Emerging from the shadows

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Lo Spagnoletto, José de Ribera (1591-1652) here depicts Saint Irene of Rome (+288 A.D.) ministering to Saint Sebastian (+288 A.D.)

Left for Dead

There are mortal sufferings from which human beings are not expected to recover. There are torturers of the soul who leave their victims for dead, certain that they will not recover their strength and revive. There are people who, having suffered the cruel assaults of evildoers, astonish those who know them, by going on to live and give witness to the love of Christ.

Saint Sebastian, Martyr

I am thinking today of the Christian soldier Saint Sebastian, condemned to death for comforting persecuted Christians; then bound to a tree, shot through with arrows, and left for dead. And I am thinking of Saint Irene of Rome, the wife of Saint Castulus, who sought out Saint Sebastian and washed his wounds, applying healing balms and medicines, until with strength renewed, Saint Sebastian appeared in the presence of Diocletian to bear witness to Christ.

The Sexually Abused Child

I am thinking today of the small child who was sexually abused. Having had his innocence taken from him; having suffered a confusion of emotions too terrible for him to sort out; having lost all sense of security and safety; and locked into a silence born of fear, the odds are against such a child ever emerging from the shadows and fully living the life he was meant to live.

The Battered Wife

I am thinking today of the woman who, after having given herself to a man in marriage, finds that he is possessed of an uncontrollable rage. She suffers violence at the hands of the very man who pledged to cherish and protect her. The odds are against such a woman ever emerging from the shadows and recovering the ability to love again, and to trust.

The Forsaken Priest

I am thinking today of the man, the priest, who, after having pledged his life, his energies, and his all to the Church, the Body and the Bride of Christ, finds himself accused of a weakness, a sin, or a crime, and then, utterly forsaken, cast aside, and declared untouchable by those who profess to be in the service of the all-merciful Saviour. The odds are against such a priest ever emerging from the shadows and finding repentance, healing, and reconciliation in the heart of the Church.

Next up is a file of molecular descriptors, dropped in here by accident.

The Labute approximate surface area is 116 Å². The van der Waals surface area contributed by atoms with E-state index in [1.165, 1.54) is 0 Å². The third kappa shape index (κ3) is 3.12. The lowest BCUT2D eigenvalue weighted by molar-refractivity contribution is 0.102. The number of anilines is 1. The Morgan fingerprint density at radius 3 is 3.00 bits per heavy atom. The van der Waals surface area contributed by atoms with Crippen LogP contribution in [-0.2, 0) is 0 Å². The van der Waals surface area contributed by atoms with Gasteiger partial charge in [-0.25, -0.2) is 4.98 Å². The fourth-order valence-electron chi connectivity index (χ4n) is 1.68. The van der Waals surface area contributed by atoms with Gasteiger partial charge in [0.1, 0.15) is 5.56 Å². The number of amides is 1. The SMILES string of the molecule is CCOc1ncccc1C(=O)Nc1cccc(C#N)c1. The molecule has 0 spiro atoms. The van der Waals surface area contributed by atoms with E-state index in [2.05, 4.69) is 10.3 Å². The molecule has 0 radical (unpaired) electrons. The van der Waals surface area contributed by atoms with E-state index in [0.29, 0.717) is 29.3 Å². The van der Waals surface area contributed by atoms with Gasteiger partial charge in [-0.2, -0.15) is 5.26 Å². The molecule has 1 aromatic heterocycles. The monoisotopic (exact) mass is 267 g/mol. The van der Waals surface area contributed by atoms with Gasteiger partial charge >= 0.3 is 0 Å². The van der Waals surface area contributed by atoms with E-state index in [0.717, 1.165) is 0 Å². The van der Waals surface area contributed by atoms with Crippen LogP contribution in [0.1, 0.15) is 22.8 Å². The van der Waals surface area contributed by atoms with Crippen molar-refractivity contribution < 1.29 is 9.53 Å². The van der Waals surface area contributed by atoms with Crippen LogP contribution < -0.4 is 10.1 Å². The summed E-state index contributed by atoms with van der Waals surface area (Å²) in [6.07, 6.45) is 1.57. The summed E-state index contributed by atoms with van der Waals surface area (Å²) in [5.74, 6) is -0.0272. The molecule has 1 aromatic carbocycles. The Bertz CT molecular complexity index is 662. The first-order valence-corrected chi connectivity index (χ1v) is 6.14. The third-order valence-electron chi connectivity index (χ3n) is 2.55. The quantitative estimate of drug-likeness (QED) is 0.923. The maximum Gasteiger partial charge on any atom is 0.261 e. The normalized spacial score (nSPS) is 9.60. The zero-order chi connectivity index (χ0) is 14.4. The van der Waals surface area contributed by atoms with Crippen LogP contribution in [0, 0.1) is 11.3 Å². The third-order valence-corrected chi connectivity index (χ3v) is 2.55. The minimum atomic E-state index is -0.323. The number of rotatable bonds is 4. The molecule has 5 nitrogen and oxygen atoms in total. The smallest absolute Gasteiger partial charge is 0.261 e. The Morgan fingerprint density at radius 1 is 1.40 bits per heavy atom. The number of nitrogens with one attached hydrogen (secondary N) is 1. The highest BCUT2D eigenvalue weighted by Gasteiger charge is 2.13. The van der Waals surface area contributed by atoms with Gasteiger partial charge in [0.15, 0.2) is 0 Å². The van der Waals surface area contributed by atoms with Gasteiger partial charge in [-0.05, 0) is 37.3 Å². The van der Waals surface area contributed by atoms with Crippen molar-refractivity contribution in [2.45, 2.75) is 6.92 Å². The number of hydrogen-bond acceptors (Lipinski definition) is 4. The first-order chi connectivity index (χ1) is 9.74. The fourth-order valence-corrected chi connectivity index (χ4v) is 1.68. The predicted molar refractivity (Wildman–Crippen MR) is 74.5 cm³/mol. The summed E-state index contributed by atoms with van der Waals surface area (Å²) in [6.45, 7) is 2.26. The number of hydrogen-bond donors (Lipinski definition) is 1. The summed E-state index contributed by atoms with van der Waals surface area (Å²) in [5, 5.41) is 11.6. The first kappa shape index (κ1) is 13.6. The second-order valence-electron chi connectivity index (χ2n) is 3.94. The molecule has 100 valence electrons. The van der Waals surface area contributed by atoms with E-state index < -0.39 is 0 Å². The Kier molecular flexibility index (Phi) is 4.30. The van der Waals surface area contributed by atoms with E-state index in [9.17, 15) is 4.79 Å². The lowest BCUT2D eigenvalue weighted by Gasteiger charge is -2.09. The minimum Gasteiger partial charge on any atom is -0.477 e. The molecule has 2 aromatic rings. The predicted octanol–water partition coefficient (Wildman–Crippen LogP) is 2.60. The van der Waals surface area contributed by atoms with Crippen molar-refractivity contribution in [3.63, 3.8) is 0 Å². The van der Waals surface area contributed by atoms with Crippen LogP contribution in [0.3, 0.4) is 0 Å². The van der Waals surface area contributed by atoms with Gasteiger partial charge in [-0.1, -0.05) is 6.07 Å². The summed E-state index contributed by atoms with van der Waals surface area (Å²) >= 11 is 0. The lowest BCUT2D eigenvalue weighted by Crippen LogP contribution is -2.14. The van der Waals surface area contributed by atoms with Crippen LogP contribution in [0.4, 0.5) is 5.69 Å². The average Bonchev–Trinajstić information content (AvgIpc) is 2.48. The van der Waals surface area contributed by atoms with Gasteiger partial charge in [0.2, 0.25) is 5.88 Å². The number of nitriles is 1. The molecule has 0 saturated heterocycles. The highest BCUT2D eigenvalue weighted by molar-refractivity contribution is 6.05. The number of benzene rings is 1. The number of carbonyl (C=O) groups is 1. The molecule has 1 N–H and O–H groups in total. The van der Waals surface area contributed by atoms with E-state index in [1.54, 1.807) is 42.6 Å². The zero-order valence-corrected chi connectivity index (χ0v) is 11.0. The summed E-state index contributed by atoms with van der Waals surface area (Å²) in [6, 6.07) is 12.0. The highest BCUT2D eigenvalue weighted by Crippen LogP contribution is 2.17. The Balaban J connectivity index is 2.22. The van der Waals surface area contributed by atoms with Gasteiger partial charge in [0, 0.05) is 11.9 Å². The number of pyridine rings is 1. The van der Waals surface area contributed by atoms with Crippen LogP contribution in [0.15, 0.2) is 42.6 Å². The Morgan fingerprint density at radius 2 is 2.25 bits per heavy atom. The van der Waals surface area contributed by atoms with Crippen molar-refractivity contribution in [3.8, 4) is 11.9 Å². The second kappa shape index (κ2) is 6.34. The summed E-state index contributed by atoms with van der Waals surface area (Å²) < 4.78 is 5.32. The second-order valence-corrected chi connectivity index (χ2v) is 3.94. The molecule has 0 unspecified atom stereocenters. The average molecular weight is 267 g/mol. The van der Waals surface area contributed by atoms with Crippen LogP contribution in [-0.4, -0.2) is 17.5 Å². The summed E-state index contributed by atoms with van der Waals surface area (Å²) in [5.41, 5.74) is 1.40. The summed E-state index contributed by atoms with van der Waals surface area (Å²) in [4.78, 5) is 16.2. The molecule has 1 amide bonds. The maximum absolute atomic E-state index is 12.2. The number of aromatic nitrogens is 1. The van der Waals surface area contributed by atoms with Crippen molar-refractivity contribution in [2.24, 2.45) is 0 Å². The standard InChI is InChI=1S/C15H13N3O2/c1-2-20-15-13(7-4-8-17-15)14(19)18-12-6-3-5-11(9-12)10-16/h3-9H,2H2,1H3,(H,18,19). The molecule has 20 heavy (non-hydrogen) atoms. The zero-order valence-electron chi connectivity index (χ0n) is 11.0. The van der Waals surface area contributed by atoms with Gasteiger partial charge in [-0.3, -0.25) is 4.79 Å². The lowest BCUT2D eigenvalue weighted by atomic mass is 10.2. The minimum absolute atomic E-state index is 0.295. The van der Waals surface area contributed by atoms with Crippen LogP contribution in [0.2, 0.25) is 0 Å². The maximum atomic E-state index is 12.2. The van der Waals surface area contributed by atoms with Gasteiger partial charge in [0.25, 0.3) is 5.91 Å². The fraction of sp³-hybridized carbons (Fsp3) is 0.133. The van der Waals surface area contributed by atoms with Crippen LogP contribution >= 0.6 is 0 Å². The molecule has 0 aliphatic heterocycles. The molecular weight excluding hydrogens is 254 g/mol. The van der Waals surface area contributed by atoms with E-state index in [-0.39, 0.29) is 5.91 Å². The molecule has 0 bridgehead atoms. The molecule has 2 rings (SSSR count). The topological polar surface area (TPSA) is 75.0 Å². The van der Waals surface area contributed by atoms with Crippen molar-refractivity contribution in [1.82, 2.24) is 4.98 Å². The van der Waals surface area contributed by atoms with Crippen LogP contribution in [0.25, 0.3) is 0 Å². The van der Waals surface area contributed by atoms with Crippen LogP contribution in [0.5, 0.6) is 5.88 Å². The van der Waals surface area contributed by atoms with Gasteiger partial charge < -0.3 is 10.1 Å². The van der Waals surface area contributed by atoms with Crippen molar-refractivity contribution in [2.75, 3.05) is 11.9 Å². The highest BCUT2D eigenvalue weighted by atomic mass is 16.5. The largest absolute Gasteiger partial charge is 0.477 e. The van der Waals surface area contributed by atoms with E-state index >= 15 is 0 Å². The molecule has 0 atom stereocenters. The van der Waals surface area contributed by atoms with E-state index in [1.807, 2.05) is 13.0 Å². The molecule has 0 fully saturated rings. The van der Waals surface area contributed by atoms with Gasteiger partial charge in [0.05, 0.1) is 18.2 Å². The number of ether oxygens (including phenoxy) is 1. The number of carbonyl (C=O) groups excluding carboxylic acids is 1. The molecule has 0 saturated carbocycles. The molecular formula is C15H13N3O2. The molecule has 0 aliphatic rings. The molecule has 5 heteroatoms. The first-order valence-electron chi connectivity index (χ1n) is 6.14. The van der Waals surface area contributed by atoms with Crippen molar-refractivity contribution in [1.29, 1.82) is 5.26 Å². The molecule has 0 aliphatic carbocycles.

But They Do Not Die

These are but three examples of innumerable the soul-killing aggressions from which the perpetrators walk away, leaving their victims for dead. But the victims do not die. They suffer. They bleed. Their wounds become infected and even putrid, but they do not die.

Saint Irene the Healer

Somehow -- often by the ministrations of one mortally wounded like themselves, but come back to life, life in abundance -- such victims can and sometimes do recover and, in a certain sense, return from the dead. Someone stops to tend to their wounds, to disinfect them, and bind them up. "A certain Samaritan," says the Lord, "being on his journey, came near him; and seeing him, was moved with compassion. And going up to him, bound up his wounds, pouring in oil and wine: and setting him upon his own beast, brought him to an inn, and took care of him. " (Luke 10:33-34).

Into the Light

Saint Sebastian is an icon of souls left for dead, but brought back to life in order to give their witness to Christ. Saint Irene is an icon of those who minister to the mortally wounded, often risking their security and their reputation to do so. Today I ask the intercession of both saints, that those who are mortally wounded in their souls may emerge from the shadows to contemplate in the light the Face of Him who says, "I am come that they may have life, and may have it more abundantly" (John 10:10).


Dom Kirby,

Thank you for this meditation. It is absolutely what I needed to read and hear today.

Thank you Father...I am a survivor who still has to fight daily for the strength to keep on going despite what was done to me..What a beautiful meditation.

A powerful meditation.

The saints Irene seem to be following me around these past few days. Only recently, when visiting the Eucharistic Miracle of Santarém, did I learn of the city's relation to St. Irene of Tomar. A few days later, I hear of another St. Irene's connection to St. Sebastian.

What an astounding meditation. I needed little convincing that this blog is written by someone who has understood the Christian gospel like few others. Your comments, Fr. Kirby, about abandoned priests are especially poignant. How often I have felt that the approach to such men has been woefully inadequate and bears little resemblance to evangelical values. This too has been a source of grave scandal in the church. Thank you for upholding the authentic impulses of the faith, which are always on the side of mercy, forgiveness, and the possibility of redemption. How could we ever have acted otherwise?

As a child I was sexually abused by my father. I am one of the fortunate ones. Though I suffered from ill effects for a long, long time, I finally found healing. In the meantime my faith sustained me and continues to do so. I have now been in a faithful marriage for 43 years. Your column has touched my heart. I regularly pray that God will send someone like St. Irene to the abused children of the world. You have a gift and reading your column brings me closer to God.

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About Dom Mark

Dom Mark Daniel Kirby is Conventual Prior of Silverstream Priory in Stamullen, County Meath, Ireland. The ecclesial mandate of his Benedictine community is the adoration of the Most Holy Sacrament of the Altar in a spirit of reparation, and in intercession for the sanctification of priests.

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